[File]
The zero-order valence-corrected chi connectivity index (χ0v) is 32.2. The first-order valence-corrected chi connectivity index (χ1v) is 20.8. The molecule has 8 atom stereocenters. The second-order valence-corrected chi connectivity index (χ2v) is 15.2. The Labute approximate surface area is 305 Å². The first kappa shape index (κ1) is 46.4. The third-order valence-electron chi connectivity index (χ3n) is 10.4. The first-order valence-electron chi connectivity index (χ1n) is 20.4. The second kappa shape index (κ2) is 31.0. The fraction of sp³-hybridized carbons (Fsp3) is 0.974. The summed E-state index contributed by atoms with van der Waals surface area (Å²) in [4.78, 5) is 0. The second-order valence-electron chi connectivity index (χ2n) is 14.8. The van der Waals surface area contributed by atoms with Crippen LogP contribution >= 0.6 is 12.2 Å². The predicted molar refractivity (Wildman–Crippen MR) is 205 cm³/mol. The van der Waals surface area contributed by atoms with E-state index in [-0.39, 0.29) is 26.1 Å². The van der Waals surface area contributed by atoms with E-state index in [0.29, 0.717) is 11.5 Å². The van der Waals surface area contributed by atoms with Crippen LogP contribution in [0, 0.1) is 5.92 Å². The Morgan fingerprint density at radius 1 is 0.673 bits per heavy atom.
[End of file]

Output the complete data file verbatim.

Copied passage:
The zero-order valence-corrected chi connectivity index (χ0v) is 32.2. The first-order valence-corrected chi connectivity index (χ1v) is 20.8. The molecule has 8 atom stereocenters. The second-order valence-corrected chi connectivity index (χ2v) is 15.2. The Labute approximate surface area is 305 Å². The first kappa shape index (κ1) is 46.4. The third-order valence-electron chi connectivity index (χ3n) is 10.4. The first-order valence-electron chi connectivity index (χ1n) is 20.4. The second kappa shape index (κ2) is 31.0. The fraction of sp³-hybridized carbons (Fsp3) is 0.974. The summed E-state index contributed by atoms with van der Waals surface area (Å²) in [4.78, 5) is 0. The second-order valence-electron chi connectivity index (χ2n) is 14.8. The van der Waals surface area contributed by atoms with Crippen LogP contribution >= 0.6 is 12.2 Å². The predicted molar refractivity (Wildman–Crippen MR) is 205 cm³/mol. The van der Waals surface area contributed by atoms with E-state index in [-0.39, 0.29) is 26.1 Å². The van der Waals surface area contributed by atoms with E-state index in [0.29, 0.717) is 11.5 Å². The van der Waals surface area contributed by atoms with Crippen LogP contribution in [0, 0.1) is 5.92 Å². The Morgan fingerprint density at radius 1 is 0.673 bits per heavy atom.